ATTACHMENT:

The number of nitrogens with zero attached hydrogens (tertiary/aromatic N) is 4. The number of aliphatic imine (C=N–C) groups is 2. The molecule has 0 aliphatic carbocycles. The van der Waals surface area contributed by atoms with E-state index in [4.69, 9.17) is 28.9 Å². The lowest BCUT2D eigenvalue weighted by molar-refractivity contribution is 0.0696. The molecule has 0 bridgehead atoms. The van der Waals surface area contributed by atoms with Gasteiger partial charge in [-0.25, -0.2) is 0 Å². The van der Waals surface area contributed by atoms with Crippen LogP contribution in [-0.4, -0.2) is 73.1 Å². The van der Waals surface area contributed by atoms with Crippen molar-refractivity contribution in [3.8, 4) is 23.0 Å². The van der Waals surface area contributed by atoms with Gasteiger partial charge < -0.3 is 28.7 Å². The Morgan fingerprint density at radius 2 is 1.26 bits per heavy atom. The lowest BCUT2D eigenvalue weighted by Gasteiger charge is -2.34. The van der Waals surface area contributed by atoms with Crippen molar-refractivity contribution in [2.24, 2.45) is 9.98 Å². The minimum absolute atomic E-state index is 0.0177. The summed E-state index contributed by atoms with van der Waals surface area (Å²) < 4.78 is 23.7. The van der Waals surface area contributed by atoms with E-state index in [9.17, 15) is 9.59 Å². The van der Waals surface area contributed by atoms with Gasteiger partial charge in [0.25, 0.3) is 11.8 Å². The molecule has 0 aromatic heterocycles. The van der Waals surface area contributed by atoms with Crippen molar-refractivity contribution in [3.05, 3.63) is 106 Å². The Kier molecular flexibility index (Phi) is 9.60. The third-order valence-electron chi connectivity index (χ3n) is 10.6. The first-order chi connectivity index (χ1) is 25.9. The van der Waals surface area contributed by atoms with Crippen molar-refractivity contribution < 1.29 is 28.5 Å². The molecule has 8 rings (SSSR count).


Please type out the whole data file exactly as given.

The number of nitrogens with zero attached hydrogens (tertiary/aromatic N) is 4. The number of aliphatic imine (C=N–C) groups is 2. The molecule has 0 aliphatic carbocycles. The van der Waals surface area contributed by atoms with E-state index in [4.69, 9.17) is 28.9 Å². The lowest BCUT2D eigenvalue weighted by molar-refractivity contribution is 0.0696. The molecule has 0 bridgehead atoms. The van der Waals surface area contributed by atoms with Gasteiger partial charge in [-0.25, -0.2) is 0 Å². The van der Waals surface area contributed by atoms with Crippen LogP contribution in [-0.4, -0.2) is 73.1 Å². The van der Waals surface area contributed by atoms with Crippen molar-refractivity contribution in [3.8, 4) is 23.0 Å². The van der Waals surface area contributed by atoms with Gasteiger partial charge < -0.3 is 28.7 Å². The Morgan fingerprint density at radius 2 is 1.26 bits per heavy atom. The lowest BCUT2D eigenvalue weighted by Gasteiger charge is -2.34. The van der Waals surface area contributed by atoms with Crippen molar-refractivity contribution in [2.24, 2.45) is 9.98 Å². The minimum absolute atomic E-state index is 0.0177. The summed E-state index contributed by atoms with van der Waals surface area (Å²) < 4.78 is 23.7. The van der Waals surface area contributed by atoms with E-state index in [9.17, 15) is 9.59 Å². The van der Waals surface area contributed by atoms with Gasteiger partial charge in [0.25, 0.3) is 11.8 Å². The molecule has 0 aromatic heterocycles. The van der Waals surface area contributed by atoms with Crippen molar-refractivity contribution in [3.05, 3.63) is 106 Å². The Kier molecular flexibility index (Phi) is 9.60. The third-order valence-electron chi connectivity index (χ3n) is 10.6. The first-order chi connectivity index (χ1) is 25.9. The van der Waals surface area contributed by atoms with Crippen molar-refractivity contribution < 1.29 is 28.5 Å². The molecule has 8 rings (SSSR count).